Why economists should be unhappy with the economics of happiness

Economics and Philosophy 24 (2):145-165 (2008)
The economics of happiness is an influential research programme, the aim of which is to change welfare economics radically. In this paper I set out to show that its foundations are unreliable. I shall maintain two basic theses: (a) the economics of happiness shows inconsistencies with the first person standpoint, contrary claims on the part of the economists of happiness notwithstanding, and (b) happiness is a dubious concept if it is understood as the goal of welfare policies. These two theses are closely related and lead to a third thesis: (c) happiness should be replaced by autonomy as the fundamental goal of welfare economics. To defend my claims I shall show that a hedonic approach to happiness leads to an awkward trilemma. Furthermore, I shall clarify the meaning of and , along with their conceptual relationships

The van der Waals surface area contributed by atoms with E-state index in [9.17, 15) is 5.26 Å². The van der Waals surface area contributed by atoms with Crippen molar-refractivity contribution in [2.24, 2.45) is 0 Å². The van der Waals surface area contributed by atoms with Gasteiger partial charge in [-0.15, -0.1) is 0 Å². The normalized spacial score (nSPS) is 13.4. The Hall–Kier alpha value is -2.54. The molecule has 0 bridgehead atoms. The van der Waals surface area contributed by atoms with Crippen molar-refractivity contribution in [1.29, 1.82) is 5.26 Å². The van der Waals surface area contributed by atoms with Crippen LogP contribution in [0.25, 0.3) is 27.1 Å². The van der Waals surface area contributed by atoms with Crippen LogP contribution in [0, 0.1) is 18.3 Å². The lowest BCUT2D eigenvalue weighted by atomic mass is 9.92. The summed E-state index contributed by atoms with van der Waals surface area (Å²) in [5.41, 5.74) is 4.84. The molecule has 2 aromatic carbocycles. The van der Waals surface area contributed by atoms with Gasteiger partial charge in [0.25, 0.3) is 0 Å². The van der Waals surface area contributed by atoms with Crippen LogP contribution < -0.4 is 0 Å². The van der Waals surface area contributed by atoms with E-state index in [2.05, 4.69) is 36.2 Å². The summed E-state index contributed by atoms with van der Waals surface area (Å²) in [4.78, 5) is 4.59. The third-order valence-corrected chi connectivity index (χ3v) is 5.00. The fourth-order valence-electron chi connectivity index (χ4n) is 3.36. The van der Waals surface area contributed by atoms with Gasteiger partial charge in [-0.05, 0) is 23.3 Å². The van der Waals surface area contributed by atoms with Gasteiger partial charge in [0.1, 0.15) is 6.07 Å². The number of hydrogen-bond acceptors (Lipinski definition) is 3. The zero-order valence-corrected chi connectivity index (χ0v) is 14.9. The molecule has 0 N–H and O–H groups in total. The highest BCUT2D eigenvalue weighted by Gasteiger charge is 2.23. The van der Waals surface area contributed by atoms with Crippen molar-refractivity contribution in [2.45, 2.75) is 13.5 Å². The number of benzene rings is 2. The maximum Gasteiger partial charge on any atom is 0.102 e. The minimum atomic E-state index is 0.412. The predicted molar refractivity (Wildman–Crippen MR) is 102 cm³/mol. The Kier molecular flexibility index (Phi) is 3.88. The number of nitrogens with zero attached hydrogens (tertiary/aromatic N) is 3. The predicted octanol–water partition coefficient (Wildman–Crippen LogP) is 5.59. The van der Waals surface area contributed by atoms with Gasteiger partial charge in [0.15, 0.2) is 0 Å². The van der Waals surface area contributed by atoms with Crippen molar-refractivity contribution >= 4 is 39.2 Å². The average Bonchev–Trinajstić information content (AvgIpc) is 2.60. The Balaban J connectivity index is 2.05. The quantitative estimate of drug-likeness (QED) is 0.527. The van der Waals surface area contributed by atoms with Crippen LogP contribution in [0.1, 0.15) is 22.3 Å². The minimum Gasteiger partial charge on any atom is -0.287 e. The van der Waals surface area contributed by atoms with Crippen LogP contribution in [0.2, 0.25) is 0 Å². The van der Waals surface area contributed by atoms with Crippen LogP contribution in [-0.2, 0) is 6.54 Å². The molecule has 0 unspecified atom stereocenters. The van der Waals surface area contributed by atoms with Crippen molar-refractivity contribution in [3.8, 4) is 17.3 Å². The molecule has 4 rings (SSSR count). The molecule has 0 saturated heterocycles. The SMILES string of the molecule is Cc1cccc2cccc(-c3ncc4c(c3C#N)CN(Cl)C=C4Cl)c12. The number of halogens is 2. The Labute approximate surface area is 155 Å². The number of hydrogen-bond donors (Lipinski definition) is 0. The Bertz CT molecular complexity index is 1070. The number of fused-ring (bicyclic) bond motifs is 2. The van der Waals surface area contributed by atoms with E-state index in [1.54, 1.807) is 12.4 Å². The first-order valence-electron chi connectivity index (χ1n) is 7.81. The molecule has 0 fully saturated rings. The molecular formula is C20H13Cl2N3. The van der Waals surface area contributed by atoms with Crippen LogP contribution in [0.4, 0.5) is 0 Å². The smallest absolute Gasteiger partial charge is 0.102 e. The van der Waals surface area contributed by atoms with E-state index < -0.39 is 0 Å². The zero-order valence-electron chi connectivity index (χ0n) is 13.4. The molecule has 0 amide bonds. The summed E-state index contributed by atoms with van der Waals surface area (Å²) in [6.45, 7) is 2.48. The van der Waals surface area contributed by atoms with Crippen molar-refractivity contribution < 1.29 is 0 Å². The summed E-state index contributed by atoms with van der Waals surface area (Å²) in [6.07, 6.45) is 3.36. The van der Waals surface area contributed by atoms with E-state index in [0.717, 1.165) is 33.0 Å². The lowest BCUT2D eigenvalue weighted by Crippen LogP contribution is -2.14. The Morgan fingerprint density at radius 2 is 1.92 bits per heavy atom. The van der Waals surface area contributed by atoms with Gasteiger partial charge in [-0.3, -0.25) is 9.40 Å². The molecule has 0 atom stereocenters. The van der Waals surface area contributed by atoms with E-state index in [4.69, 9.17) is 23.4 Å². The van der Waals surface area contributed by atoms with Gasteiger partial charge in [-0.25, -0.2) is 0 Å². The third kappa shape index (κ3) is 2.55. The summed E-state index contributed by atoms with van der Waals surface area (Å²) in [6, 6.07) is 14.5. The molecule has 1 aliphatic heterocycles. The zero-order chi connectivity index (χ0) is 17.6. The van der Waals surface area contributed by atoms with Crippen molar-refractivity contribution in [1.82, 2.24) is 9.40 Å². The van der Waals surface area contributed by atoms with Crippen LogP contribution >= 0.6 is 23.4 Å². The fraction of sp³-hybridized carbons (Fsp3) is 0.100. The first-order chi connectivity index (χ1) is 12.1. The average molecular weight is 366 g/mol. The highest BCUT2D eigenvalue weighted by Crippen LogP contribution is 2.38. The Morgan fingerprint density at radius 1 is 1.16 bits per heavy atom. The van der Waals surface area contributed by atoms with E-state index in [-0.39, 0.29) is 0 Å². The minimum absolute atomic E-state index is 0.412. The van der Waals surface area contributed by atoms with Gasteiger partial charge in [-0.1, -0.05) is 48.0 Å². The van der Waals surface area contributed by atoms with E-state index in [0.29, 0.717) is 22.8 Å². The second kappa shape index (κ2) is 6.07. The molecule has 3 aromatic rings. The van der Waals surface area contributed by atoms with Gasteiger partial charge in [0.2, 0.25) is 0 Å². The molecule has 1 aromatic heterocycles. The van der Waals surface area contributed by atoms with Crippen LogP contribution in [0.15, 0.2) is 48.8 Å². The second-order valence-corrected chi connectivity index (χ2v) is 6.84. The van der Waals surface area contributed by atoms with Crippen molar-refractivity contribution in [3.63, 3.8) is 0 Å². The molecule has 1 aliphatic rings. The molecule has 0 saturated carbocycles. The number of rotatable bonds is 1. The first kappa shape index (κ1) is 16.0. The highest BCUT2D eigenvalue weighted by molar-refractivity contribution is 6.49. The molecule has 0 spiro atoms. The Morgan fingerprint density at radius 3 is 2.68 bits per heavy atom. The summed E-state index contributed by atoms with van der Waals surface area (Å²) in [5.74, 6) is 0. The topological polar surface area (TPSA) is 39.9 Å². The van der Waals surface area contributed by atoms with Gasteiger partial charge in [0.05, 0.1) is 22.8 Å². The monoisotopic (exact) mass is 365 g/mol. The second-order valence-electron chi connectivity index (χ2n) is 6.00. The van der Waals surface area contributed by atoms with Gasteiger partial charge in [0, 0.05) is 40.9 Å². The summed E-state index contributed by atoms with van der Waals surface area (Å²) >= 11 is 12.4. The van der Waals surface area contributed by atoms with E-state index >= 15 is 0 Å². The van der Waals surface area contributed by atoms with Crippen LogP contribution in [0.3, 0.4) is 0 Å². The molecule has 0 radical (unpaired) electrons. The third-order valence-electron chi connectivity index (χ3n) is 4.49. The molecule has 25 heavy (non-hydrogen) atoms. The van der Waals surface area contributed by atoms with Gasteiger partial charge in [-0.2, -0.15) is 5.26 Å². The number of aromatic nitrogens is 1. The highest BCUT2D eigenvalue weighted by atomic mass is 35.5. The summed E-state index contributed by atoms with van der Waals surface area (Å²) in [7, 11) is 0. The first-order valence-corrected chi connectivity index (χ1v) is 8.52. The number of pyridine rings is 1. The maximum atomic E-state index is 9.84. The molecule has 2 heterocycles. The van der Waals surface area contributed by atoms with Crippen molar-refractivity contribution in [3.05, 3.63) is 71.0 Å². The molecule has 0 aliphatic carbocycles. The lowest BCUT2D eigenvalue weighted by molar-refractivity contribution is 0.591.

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DOI 10.1017/S0266267108001788
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References found in this work BETA
John Stuart Mill (2009). On Liberty. In Steven M. Cahn (ed.), Philosophical Quarterly. Oxford University Press 519-522.
A. Macintyre (1984). After Virtue. Tijdschrift Voor Filosofie 46 (1):169-171.

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Daniel M. Hausman (2010). Hedonism and Welfare Economics. Economics and Philosophy 26 (03):321-344.

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